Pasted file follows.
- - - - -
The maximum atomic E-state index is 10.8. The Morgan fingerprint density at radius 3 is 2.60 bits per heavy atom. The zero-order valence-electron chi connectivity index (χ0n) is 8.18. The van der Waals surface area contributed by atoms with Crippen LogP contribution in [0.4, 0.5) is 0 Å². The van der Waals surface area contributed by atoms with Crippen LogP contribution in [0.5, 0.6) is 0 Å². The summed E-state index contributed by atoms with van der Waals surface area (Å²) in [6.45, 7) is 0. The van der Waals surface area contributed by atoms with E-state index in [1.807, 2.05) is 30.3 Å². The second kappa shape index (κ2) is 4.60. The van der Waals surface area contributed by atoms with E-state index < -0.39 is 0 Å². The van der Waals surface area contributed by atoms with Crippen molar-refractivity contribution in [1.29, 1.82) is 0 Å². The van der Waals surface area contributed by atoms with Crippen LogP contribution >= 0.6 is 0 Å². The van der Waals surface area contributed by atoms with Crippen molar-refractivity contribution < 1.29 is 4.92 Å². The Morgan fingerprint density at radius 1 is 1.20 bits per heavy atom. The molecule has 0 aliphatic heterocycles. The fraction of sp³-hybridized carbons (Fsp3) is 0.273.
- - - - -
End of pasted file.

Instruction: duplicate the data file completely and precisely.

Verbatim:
The maximum atomic E-state index is 10.8. The Morgan fingerprint density at radius 3 is 2.60 bits per heavy atom. The zero-order valence-electron chi connectivity index (χ0n) is 8.18. The van der Waals surface area contributed by atoms with Crippen LogP contribution in [0.4, 0.5) is 0 Å². The van der Waals surface area contributed by atoms with Crippen LogP contribution in [0.5, 0.6) is 0 Å². The summed E-state index contributed by atoms with van der Waals surface area (Å²) in [6.45, 7) is 0. The van der Waals surface area contributed by atoms with E-state index in [1.807, 2.05) is 30.3 Å². The second kappa shape index (κ2) is 4.60. The van der Waals surface area contributed by atoms with E-state index < -0.39 is 0 Å². The van der Waals surface area contributed by atoms with Crippen molar-refractivity contribution in [1.29, 1.82) is 0 Å². The van der Waals surface area contributed by atoms with Crippen LogP contribution >= 0.6 is 0 Å². The van der Waals surface area contributed by atoms with Crippen molar-refractivity contribution < 1.29 is 4.92 Å². The Morgan fingerprint density at radius 1 is 1.20 bits per heavy atom. The molecule has 0 aliphatic heterocycles. The fraction of sp³-hybridized carbons (Fsp3) is 0.273.